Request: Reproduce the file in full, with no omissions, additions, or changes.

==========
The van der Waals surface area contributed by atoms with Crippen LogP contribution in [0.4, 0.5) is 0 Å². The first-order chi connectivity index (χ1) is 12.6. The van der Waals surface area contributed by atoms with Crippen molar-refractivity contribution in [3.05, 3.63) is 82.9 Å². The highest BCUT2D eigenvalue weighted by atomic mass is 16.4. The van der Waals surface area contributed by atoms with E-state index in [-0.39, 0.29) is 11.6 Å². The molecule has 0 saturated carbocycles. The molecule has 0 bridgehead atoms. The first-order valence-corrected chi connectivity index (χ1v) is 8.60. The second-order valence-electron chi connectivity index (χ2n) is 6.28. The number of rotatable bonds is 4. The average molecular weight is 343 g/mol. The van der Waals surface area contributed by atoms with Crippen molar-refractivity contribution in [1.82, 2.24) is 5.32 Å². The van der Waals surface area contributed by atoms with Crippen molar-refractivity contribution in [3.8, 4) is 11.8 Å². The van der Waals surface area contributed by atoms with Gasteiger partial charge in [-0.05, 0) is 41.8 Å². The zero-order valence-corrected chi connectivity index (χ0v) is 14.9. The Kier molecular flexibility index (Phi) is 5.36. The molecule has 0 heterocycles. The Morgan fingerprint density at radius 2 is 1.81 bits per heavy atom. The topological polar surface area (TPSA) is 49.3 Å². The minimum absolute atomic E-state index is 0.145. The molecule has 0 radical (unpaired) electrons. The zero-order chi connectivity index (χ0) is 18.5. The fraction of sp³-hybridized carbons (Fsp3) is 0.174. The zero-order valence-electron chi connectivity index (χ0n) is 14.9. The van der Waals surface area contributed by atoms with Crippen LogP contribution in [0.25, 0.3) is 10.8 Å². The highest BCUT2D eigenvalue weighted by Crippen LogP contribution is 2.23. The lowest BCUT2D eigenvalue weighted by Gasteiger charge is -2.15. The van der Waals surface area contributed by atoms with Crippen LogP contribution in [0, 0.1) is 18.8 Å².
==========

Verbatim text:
The van der Waals surface area contributed by atoms with Crippen LogP contribution in [0.4, 0.5) is 0 Å². The first-order chi connectivity index (χ1) is 12.6. The van der Waals surface area contributed by atoms with Crippen molar-refractivity contribution in [3.05, 3.63) is 82.9 Å². The highest BCUT2D eigenvalue weighted by atomic mass is 16.4. The van der Waals surface area contributed by atoms with E-state index in [-0.39, 0.29) is 11.6 Å². The molecule has 0 saturated carbocycles. The molecule has 0 bridgehead atoms. The first-order valence-corrected chi connectivity index (χ1v) is 8.60. The second-order valence-electron chi connectivity index (χ2n) is 6.28. The number of rotatable bonds is 4. The average molecular weight is 343 g/mol. The van der Waals surface area contributed by atoms with Crippen molar-refractivity contribution in [1.82, 2.24) is 5.32 Å². The van der Waals surface area contributed by atoms with Crippen molar-refractivity contribution in [3.8, 4) is 11.8 Å². The van der Waals surface area contributed by atoms with Gasteiger partial charge in [-0.05, 0) is 41.8 Å². The zero-order valence-corrected chi connectivity index (χ0v) is 14.9. The Kier molecular flexibility index (Phi) is 5.36. The molecule has 0 heterocycles. The Morgan fingerprint density at radius 2 is 1.81 bits per heavy atom. The topological polar surface area (TPSA) is 49.3 Å². The minimum absolute atomic E-state index is 0.145. The molecule has 0 radical (unpaired) electrons. The zero-order chi connectivity index (χ0) is 18.5. The fraction of sp³-hybridized carbons (Fsp3) is 0.174. The zero-order valence-electron chi connectivity index (χ0n) is 14.9. The van der Waals surface area contributed by atoms with Crippen LogP contribution in [0.25, 0.3) is 10.8 Å². The highest BCUT2D eigenvalue weighted by Crippen LogP contribution is 2.23. The lowest BCUT2D eigenvalue weighted by Gasteiger charge is -2.15. The van der Waals surface area contributed by atoms with Crippen LogP contribution in [0, 0.1) is 18.8 Å².